Had I not gotten my current postdoctoral position and ended up staying in Baton Rouge another year, I was going to train to be a Jazzercise instructor.* I'm good at picking up choreography, and I'm quite enthusiastic about the music-fueled workouts. Even before I considered teaching Jazzercise, I occasionally thought about teaching while working out.
For one thing, it is a class--a group of participants learning steps and movements from the teacher on stage. The teacher knows more than most of the students--she's gone through specialized training about anatomy and exercise science and CPR, and knows how what we're doing is supposed to work. Her first big challenge is to convey enough information in a short space of time--posture, movement, what we're supposed to be focusing on--without giving out so much information that we're confused, or it gets in the way of actually enjoying the movement. Because Jazzercise is, generally, supposed to be fun. Despite--and perhaps because of--the challenge of it.
This is a big challenge for me, figuring out the balance of how much is enough. It's so tempting when planning syllabi and lessons, to want to cram all of the cool stuff I know into class. I try to approach it like packing for a trip, for which I have a similar mentality. First, I pull out all of the stuff I want to take. Then I think about the actual needs--objectives, OUTCOMES--of the trip/class/day in class, and try to pare down so that I'm focused on those needs. With a few backup items, to be sure, because you never know if it might heatwave/button fall off/AV equipment fail. But there's a balance to be found in planning for what's enough.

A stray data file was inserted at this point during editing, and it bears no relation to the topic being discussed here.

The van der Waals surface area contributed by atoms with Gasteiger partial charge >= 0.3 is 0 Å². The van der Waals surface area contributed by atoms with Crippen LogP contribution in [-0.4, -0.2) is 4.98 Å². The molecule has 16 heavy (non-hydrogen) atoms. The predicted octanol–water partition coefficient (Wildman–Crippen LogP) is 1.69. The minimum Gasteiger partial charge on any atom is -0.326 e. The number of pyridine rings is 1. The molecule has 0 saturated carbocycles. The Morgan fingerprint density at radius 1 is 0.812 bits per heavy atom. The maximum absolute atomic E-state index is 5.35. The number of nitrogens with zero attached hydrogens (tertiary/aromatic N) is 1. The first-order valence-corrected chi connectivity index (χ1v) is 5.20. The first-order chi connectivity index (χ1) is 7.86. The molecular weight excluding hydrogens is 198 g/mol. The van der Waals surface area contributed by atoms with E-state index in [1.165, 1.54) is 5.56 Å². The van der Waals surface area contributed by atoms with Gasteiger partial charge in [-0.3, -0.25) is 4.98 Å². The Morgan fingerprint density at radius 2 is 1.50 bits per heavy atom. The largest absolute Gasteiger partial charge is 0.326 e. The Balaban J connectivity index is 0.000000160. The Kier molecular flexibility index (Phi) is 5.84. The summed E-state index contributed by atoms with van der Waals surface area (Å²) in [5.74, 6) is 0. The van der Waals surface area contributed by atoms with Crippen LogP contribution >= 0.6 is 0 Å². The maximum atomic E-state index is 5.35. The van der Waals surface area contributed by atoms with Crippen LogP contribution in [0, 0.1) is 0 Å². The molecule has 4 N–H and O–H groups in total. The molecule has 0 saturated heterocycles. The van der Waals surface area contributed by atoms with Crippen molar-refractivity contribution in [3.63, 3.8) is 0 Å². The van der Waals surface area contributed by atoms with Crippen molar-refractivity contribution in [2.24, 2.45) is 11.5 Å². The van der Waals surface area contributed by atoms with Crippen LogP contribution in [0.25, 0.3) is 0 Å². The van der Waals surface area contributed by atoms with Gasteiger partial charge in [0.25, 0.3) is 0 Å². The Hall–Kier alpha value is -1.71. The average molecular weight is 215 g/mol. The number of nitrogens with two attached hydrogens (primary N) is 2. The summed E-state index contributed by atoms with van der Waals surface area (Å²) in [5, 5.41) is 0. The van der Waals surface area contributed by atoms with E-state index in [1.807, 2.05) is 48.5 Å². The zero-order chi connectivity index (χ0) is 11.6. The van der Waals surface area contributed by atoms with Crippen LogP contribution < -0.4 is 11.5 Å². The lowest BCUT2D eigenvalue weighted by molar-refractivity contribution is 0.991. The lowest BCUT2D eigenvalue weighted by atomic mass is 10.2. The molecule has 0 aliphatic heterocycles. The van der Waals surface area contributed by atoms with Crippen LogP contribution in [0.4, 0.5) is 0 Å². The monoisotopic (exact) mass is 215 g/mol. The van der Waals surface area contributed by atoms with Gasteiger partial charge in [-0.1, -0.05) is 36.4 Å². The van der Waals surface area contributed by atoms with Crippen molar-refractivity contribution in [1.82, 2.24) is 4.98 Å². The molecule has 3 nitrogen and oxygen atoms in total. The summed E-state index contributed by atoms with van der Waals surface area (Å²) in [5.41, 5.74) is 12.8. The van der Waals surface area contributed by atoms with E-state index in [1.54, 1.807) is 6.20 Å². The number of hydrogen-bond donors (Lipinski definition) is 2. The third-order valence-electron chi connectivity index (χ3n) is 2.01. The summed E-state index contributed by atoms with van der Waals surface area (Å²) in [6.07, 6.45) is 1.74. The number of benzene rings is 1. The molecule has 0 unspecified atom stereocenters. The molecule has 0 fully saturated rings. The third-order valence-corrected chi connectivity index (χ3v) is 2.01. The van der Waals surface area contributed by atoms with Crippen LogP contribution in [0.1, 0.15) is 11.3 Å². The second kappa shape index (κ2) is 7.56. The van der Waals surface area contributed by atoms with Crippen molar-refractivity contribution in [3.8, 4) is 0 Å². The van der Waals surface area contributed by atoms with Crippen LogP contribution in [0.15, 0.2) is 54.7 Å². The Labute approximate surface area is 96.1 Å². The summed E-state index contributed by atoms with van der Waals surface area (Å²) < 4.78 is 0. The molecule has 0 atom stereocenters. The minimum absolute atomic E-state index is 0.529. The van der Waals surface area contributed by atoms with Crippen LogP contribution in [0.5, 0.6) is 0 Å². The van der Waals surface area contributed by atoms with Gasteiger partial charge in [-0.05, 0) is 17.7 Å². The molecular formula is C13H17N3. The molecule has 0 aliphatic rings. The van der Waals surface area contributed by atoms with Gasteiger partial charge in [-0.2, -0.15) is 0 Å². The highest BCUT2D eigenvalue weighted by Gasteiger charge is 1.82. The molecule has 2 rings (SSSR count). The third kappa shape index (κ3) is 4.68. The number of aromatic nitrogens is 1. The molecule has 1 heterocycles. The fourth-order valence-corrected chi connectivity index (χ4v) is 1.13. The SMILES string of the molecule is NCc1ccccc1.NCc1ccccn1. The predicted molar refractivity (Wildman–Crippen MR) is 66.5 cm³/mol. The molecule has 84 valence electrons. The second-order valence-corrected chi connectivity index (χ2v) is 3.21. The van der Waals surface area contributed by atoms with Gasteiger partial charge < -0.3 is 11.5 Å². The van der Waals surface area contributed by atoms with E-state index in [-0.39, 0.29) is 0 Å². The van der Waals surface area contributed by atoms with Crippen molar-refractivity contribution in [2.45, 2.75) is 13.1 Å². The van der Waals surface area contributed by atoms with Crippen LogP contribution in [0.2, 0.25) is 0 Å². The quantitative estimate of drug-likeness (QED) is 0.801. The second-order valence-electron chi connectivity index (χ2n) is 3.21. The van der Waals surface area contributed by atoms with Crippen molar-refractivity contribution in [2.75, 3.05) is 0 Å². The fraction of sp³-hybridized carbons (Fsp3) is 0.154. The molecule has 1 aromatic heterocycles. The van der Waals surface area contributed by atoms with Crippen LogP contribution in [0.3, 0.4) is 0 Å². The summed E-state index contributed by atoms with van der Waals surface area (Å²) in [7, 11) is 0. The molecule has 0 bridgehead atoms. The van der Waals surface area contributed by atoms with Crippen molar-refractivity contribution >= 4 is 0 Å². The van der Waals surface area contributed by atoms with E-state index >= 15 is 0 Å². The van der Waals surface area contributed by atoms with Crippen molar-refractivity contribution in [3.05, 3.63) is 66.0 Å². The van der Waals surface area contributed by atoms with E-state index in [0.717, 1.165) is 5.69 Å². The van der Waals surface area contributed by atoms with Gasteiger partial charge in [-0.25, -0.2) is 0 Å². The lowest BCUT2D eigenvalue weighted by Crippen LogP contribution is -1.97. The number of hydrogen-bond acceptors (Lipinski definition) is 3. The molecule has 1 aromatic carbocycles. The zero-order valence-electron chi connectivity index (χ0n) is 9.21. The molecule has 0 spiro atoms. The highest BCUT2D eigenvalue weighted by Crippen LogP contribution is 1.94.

In Jazzercise, I also learned just how important the teacher's attitude is. If the teacher seemed insecure, I'd just kind of feel bad. The teachers whose classes I got the most out of were enthusiastic to the point of silliness at times. In Jazzercise, it's easy for students--especially new ones--to be self-conscious about looking dumb in front of the rest of the class. If the teacher's willing to be a bit ridiculous herself, I think it can make the students a bit more comfortable trying stuff out themselves. Creating a space where it's okay to be a bit ridiculous--and play--can make for a more engaged class.